Irish healthcare company, Uniphar, was the largest positive contributor to the fund’s performance. There was nothing specific to explain the rise in the share price but most likely it was a function of increased investor awareness. The company listed last year and has struggled to gain much traction with institutional investors. Maiden full year results in late March were solid rather than spectacular but served to remind investors of its strong cash generation and growth opportunities. DCC gained as its full year results highlighted the resilience of its business model, its financial strength, and the acquisition opportunities that might arise as a consequence of the pandemic. Notably it raised the dividend at a time when many payouts are under pressure. va-Q-tec rose as 1q20 results delivered significant growth. Scandinavian IT stocks, Lime Technologies and Crayon, benefitted from positive sentiment towards the technology space. Despite the lockdown we are in active dialogue with our portfolio holdings as well as many other businesses. Considerable uncertainty is the overarching feature of most of these conversations. Relative to expectations at the outset of the crisis, however, the outcome for most companies has been better than anticipated. Business development is challenging but many see the crisis as an opportunity to right-size their operations. This has implications for employment and aggregate final demand, but hopefully will result in a more productive economy over the longer term.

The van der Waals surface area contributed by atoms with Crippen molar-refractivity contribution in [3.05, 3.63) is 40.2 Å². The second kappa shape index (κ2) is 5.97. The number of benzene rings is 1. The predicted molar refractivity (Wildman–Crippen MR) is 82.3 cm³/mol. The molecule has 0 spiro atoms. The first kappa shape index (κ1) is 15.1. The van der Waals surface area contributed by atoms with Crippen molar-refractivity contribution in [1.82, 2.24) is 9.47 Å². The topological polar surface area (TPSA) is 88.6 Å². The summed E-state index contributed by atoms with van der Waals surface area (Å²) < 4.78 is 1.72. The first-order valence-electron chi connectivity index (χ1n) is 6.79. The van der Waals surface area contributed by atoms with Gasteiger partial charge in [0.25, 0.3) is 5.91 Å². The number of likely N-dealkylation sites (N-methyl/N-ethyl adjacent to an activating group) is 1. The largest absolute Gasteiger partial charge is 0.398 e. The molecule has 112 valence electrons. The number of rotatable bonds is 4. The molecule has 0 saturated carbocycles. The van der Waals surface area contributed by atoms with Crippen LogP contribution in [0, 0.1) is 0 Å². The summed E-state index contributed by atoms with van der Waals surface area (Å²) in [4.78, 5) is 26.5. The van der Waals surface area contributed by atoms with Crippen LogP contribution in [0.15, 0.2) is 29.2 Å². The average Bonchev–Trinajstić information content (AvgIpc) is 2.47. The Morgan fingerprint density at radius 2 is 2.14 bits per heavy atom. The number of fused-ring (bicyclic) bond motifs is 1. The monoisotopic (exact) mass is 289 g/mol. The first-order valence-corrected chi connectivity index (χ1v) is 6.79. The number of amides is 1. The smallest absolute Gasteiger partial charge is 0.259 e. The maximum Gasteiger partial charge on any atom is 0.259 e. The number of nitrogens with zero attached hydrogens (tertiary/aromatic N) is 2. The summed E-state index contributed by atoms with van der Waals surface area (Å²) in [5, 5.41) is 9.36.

UK cyclicals, Forterra and Norcros, were the two largest negative contributors to performance. Both stocks slumped as investors fretted over the shape of the economic recovery and how quickly construction activity will rebound.

New positions were initiated in AB Foods, CRH, EssilorLuxxotica, JD Peet, Barco and Philips NV.

Independent thinking

Monthly analysis and insights from our fund managers

Literature

Latest fact sheet

Availability

The fund is a sub-fund within the SVM ICVC Fund, a UK domiciled Open Ended Investment Company, with UCITS status. The Funds are regulated by the UK Financial Conduct Authority.

Dealing into the fund is available daily. Deals are accepted on a forward pricing basis, with 24 hours notice. SVM employs International Financial Data Services (IFDS Group) as third party administrator and transfer agent to our funds.

How to Invest
You can invest directly with us or through a wide variety of third party wraps, supermarkets and life companies.

For each fund in the SVM ICVC range we offer a B share class which is our lowest priced clean share class.

Share class availability via third parties varies depending on their model.

Dealing - Funds
0345 066 1110

Professional Adviser Helpline
0800 0199 110

Literature Requests
0800 0199 440